Update 4/15/15 – Office 365 has increased the allowed maximum message size to 150 MB, giving Office 365 administrators the ability to set the maximum message size of their choosing from 1 MB up to 150 MB. The default maximum message size for Office 365 mailboxes is still 25 MB, and they don’t plan on to changing the setting on existing accounts.
More at https://blogs.office.com/2015/04/15/office-365-now-supports-larger-email-messages-up-to-150-mb/
I’m currently on project finishing an Office 365 migration (yay – I’m finally back together with my true love: messaging!) and we’re in the process of migrating their 50+ domains off of FOPE, as they were initially a Wave 14 tenant, and over to EOP. Technically, they were automatically migrated to EOP as part of the upgrades in Q3/Q4 2013, however they still have their MX records pointing to either the mail.messaging.microsoft.com or mail.global.frontbridge.com domains, so traffic is being first routed thru FOPE before it makes it to EOP. And if you may or may not know, it’s crunch time and Microsoft wants everyone off by June 1 (if you have an O365 domain):
As part of determining the impact these MX record changes will have on message flow, the big one is around accepted message size. In FOPE, if a message went over the size limit you could have it qurantined and the messaging administrator could release it to the mailbox, granted your Receive Connector allowed it, and your MaxReceiveSize on your mailbox matched according.
A large debate has come up around Exchange Online limits, as detailed below:
In talking with my collegues, there was a lot of confusion around message limits, and in talking with with my contacts in Microsoft, I can finally clear the air on what these limits are. And it’s actually simpler than you think
Let’s start with internal messages first. In Office 365 as of this writing (and I say this because there’s no telling when they may/may not change) it’s 35MB to send and 36MB to receive.
This is hard set and cannot be changed:
With your on-prem mailboxes, where you could use the set-mailbox -maxsendsize or -maxreceivesize cmdlets, these don’t even exist in Exchange Online. Try it for yourself! I could expound on this but it’s pretty cut and dry on the limits from mailbox to mailbox within the organization, as well as between on-premise and the cloud.
Now external – this is where things get fun! There is a hard limit of 25MB for inbound messages from the Internet in Exchange Online. But you say “Chris – I’ve checked get-transportconfig and compared on-premise versus my Office 365 tenant, and Office 365 says unlimited. Where is the 25 MB limit?”
This is all facilitated through FOPE’s replacement, EOP (Exchange online protection). What’s nice about EOP is that Microsoft is using the same basic codebase between Exchange 2013 on premise and Exchange Online Wave 15. You get the flexibility of the protection settings being right inside of Office 365 (where before you had to go over to the FOPE site to manage it).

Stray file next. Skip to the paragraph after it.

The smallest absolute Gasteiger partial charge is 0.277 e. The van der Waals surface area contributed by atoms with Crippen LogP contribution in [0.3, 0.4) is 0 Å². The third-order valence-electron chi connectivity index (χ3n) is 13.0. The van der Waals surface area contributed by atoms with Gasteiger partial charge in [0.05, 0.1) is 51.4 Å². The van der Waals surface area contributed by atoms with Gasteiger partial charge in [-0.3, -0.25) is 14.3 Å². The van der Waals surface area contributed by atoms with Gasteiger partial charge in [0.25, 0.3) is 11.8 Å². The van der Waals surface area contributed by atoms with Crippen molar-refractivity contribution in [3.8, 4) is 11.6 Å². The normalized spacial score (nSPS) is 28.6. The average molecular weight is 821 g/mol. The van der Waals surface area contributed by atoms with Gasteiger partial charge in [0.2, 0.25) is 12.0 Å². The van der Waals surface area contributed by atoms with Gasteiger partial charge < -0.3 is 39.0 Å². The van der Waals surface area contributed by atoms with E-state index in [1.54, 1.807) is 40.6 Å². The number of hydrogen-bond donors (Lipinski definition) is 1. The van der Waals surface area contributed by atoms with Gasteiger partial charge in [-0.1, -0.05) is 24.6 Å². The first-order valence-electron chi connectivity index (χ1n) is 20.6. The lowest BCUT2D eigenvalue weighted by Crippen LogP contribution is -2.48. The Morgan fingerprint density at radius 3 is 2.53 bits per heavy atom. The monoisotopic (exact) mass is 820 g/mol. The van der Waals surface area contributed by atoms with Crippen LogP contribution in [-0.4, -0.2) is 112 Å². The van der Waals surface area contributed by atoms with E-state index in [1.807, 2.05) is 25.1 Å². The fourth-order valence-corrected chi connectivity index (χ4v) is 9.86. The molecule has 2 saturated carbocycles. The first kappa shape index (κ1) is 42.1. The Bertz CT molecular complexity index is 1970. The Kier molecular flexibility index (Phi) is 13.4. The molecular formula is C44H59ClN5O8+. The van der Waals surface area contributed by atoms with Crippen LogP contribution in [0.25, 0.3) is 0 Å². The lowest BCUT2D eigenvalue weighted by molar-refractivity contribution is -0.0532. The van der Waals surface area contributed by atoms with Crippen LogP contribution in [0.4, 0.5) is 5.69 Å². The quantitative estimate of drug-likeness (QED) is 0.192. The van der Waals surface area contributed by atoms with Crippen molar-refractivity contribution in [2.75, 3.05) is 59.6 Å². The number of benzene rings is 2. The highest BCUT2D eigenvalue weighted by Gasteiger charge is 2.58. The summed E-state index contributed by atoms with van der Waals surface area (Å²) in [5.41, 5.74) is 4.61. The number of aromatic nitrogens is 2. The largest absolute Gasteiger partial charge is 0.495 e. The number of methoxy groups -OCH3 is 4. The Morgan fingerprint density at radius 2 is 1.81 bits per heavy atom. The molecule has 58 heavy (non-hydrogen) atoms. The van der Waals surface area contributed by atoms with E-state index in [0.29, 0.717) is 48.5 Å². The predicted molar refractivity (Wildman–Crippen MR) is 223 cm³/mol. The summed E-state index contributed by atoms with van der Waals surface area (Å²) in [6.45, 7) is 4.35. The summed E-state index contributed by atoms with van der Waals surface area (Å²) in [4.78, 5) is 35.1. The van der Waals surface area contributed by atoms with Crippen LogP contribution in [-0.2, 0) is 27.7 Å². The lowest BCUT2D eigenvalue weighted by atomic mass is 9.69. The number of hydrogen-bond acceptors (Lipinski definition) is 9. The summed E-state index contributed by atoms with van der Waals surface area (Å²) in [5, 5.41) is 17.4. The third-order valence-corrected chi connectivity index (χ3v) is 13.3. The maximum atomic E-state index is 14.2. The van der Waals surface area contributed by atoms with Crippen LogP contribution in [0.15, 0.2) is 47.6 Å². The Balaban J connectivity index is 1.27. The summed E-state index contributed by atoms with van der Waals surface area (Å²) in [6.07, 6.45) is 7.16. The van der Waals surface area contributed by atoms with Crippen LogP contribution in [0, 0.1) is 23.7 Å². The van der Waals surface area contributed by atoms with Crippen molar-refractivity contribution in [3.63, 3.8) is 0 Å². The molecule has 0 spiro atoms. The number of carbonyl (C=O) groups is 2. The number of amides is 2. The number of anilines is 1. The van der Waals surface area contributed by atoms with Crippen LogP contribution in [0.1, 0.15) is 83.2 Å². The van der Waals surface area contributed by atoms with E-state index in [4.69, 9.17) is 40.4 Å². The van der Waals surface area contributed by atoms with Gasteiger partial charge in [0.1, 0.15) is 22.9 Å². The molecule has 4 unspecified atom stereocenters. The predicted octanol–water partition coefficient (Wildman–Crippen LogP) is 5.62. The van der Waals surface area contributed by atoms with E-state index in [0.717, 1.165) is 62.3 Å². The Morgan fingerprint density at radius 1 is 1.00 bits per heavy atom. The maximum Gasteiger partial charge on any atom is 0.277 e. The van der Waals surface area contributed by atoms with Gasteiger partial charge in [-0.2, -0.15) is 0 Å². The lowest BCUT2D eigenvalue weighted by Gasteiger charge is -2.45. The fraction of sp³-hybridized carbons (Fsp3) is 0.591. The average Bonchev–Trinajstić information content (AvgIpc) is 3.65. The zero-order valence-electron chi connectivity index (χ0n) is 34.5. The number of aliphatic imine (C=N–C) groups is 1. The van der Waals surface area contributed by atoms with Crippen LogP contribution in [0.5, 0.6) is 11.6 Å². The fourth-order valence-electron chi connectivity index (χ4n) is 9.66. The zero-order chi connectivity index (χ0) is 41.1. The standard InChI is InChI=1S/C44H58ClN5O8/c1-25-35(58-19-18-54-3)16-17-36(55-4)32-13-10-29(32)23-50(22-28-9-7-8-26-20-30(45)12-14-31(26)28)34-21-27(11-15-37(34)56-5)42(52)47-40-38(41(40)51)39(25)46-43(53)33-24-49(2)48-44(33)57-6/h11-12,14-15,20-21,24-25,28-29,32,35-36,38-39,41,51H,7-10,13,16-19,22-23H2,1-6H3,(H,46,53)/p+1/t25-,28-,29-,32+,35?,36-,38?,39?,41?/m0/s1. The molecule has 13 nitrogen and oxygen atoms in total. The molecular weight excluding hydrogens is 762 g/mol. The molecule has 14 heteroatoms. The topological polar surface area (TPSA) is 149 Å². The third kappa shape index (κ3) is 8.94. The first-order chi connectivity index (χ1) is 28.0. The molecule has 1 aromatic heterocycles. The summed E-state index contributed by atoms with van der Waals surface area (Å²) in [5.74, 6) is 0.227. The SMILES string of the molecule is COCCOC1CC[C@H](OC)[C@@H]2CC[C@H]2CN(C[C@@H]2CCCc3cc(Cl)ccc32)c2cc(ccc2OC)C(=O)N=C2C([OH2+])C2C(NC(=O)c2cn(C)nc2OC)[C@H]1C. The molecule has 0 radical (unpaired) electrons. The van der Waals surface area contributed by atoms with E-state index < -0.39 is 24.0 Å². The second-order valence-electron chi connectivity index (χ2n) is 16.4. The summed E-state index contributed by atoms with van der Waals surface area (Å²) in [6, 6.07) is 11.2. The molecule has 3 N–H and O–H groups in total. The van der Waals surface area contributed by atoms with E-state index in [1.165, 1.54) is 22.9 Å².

But the thing to remember that EOP product is continually a work in progress. Just last week they posted a list of what I think is some pretty significant features adds to the product:
Now that I’ve sidetracked you from the message limits and talked up the good of the product, it’s time to drop the bomb. This 25MB limit comes with some strings attached. Back to my original comment on changing the MX records for the customer’s domains to use <domain_com>.mail.protection.outlook.com, when we changed a few lesser used domains we ran through about 8 different test scenarios to test the behavior after moving to EOP. We were aware of the 25MB limit and were looking at ways to either limit a message size to 25MB – to be alerted and/or alert the sender when they’ve hit this limit (since we could do it now in FOPE). We could, say, created the following rule:
So we were surprised when we sent a 26.96MB message to see an NDR saying that it was larger than the 36MB limit. WHAT????
How can a 29.67MB message actually be 37MB in size? And where does this 36MB maximum message size come into play? I had to ping my contact at Microsoft on this one and sure enough within the hour I had an email back that answered everything
When emails are sent over the internet, they are encoded. This can lead to a growth of 33% in size. Once the message is received at its final destination the message is decoded. Because messages just pass through EOP they are not decoded and thus, show the size of the email as it is in transit. Going back to the rule we tried to create, we didn’t take into account that rules evaluate the size of a single attachment (ex. Rule predicate is Any attachment is greater than or equal to…) using the raw/real size of the attachment. They do not see the 33% size in growth!
When looking up these messages in the message trace they saw a size of 36MB, which is the result of the approximately 33% in growth. EOP evaluates the message size as it looks while the message is in transit so it sees the message approximately 33% larger than it actually is. Microsoft’s general recommendation is that customers set a rule with a max size 33% greater than what they tell their users.
This is a great article which talks about this growth in size, which they shared: http://luxsci.com/blog/raw-vs-encoded-email-message-size-whats-the-difference.html
Hopefully this helps clear things up – after spending a majority of the week digging, debating, and denying, it’s good to know where the line exists in the sand and how to help draw it for customers.